MANILA, Philippines — The government will skirt the Sabah conflict — a pestering issue between the Philippines and Malaysia — in next week’s Association of Southeast Asian Nations’ summit in Brunei, according to officials.
But with the backing of leaders of Brunei and other Southeast Asian countries, President Aquino would push for an early conclusion of talks for the adoption of code of conduct in the South China Sea, the officials said on Wednesday.
Foreign Affairs Assistant Secretary Raul Hernandez said the government was not planning to raise the Sabah crisis, triggered by the Feb. 9 incursion of followers of the Sulu sultan into Sabah, in the summit on April 24 and 25 in Bandar Seri Begawan.
“We’re not raising it. This is considered a bilateral issue,’’ the Department of Foreign Affairs spokesperson said in a Malacañang briefing.
But then again, Hernandez said the President had no bilateral meeting with Malaysian Prime Minister Najib Razak and other leaders because of the summit’s hectic schedule.
The Philippines, Malaysia, Brunei and Vietnam, together with Taiwan, were engaged in dispute with China over South China Sea.
“I think it’s more because of the short period of this summit. People are busy and this is actually a very short summit and not like the one that we had last November,’’ Hernandez said.
The Sabah issue was not tackled during the two-day state visit of Sultan of Brunei Haji Hassanal Bolkiah, who paid a courtesy call on Mr. Aquino at Malacañang last Tuesday, he said.
The Sultanate of Sulu obtained Sabah from the Sultanate of Brunei as a gift for helping put down a rebellion hundreds of years ago.
While Malaysia has reported decimating the followers of Jamalul Kiram III, who claims to be sultan of Sulu, Malaysia has yet to declare the crisis over.
Apart from reviving the Sultanate of Sulu’s claim to Sabah, the conflict has led to the deaths of more than 70 people, mostly Kiram’s followers, and sent thousands of undocumented Filipinos fleeing the state. Mr. Aquino has ordered a thorough review of the claim first raised by the Philippine government during the presidency of Diosdado Macapagal.
Meanwhile, Hernandez said Asean was “eager’’ in pushing for the early conclusion of negotiations on the adoption of the code of conduct to reduce the risk of conflict in the international waterway.
Given that Brunei was “very supportive’’ in discussing maritime security and cooperation in the South China Sea, the Philippines, with claims to parts of the area which it called West Philippine Sea, would be able to push for an early conclusion of the talks on the code of conduct.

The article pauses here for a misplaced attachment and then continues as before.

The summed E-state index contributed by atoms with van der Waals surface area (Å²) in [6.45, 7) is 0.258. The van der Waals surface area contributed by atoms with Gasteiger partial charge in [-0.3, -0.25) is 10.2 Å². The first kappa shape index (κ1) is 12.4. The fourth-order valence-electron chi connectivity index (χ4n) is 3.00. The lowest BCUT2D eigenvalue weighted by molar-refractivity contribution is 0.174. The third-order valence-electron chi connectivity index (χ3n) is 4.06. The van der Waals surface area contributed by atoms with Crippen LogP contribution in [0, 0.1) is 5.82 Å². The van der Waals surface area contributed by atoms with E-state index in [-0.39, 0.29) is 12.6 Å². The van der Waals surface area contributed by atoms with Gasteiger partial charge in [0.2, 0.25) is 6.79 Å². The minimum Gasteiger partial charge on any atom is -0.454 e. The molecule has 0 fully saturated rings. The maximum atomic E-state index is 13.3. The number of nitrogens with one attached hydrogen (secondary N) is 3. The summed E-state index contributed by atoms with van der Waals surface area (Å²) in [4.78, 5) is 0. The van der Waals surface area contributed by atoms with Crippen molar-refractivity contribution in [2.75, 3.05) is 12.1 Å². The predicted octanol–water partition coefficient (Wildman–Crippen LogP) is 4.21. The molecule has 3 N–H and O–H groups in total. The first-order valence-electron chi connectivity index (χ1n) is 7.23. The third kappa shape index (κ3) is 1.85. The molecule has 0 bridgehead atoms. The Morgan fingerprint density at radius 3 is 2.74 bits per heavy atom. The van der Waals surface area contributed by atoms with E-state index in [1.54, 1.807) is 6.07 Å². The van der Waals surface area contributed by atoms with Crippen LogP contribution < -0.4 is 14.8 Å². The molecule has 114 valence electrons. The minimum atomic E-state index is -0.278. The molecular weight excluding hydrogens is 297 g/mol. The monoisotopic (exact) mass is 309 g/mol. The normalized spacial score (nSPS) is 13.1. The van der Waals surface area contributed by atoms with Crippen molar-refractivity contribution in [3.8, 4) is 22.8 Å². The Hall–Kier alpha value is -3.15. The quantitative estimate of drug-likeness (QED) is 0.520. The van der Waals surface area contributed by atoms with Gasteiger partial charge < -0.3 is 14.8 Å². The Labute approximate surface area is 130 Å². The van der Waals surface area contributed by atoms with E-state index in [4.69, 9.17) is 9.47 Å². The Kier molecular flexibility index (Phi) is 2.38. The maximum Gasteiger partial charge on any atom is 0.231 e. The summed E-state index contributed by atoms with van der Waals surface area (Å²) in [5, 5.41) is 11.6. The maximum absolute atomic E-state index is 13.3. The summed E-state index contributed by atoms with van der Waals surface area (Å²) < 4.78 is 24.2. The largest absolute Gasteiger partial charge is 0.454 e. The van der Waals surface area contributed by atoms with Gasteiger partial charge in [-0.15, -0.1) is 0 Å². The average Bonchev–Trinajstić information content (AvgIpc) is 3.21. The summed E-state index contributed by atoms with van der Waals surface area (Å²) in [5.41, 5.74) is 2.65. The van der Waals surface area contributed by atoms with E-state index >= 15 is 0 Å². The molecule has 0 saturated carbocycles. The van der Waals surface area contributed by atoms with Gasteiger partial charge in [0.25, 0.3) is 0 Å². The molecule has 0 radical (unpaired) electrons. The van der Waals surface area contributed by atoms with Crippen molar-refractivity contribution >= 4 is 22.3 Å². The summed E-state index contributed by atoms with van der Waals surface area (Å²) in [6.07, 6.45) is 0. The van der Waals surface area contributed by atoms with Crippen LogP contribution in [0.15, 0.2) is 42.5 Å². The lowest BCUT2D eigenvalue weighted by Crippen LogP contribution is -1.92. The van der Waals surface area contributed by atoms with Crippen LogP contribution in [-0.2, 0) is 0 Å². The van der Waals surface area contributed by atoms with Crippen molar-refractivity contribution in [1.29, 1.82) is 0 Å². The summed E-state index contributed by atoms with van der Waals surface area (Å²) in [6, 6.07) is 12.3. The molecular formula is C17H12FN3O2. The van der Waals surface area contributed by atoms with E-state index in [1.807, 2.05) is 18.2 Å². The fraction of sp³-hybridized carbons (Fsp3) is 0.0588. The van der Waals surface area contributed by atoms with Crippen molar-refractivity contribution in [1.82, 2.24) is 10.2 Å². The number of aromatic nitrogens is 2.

Asean has agreed on the “draft elements’’ of the code of conduct, and has been hopeful China would agree to them, he said.
“It looks like Asean is very eager, and is also pushing for the crafting of the legally binding code of conduct as soon as possible,’’ he said. “We are ready with the elements [of the code] to be discussed with China. So we’re just waiting for China to positively respond to Asean as to the discussion and negotiation of the CoC.’’
“We are confident that there is a unanimous decision as to the decision to push the Code of Conduct in the summit and, also, later on with China when they agreed to discuss this issue,’’ he added.
The Philippines and other claimant-countries have been pushing for a system to resolve disputes in the South China Sea, but China has maintained that the time to discuss this issue is not t ripe yet, and prefers to negotiate with each country.
In the summit, the Philippines is expected to continue advocating maritime security and cooperation and push for the full and effective implementation of the Declaration of the Conduct of Parties in the South China Sea, and early conclusion of the code conduct.
The two-day summit opens on April 24 with a working dinner to be hosted by Bolkiah. This will be followed the next day by the Retreat Session, which will revolve around the agenda: Asean community 2015; the Asean’s central role and the regional architecture; Asean’s future direction; and exchange of views on regional and international issues.
The President will also join his counterparts in the 9th Brunei-Indonesia-Malaysia-Philippines East Asean Growth Area Summit after the retreat session.
The Philippines will also push for a review of the Asean Charter with a view of streamlining Asean work and meetings that number 1,600 a year.
“We just think this is too many. We also think that one summit every year would suffice. We’re trying to discuss this with other members,’’ Hernandez said.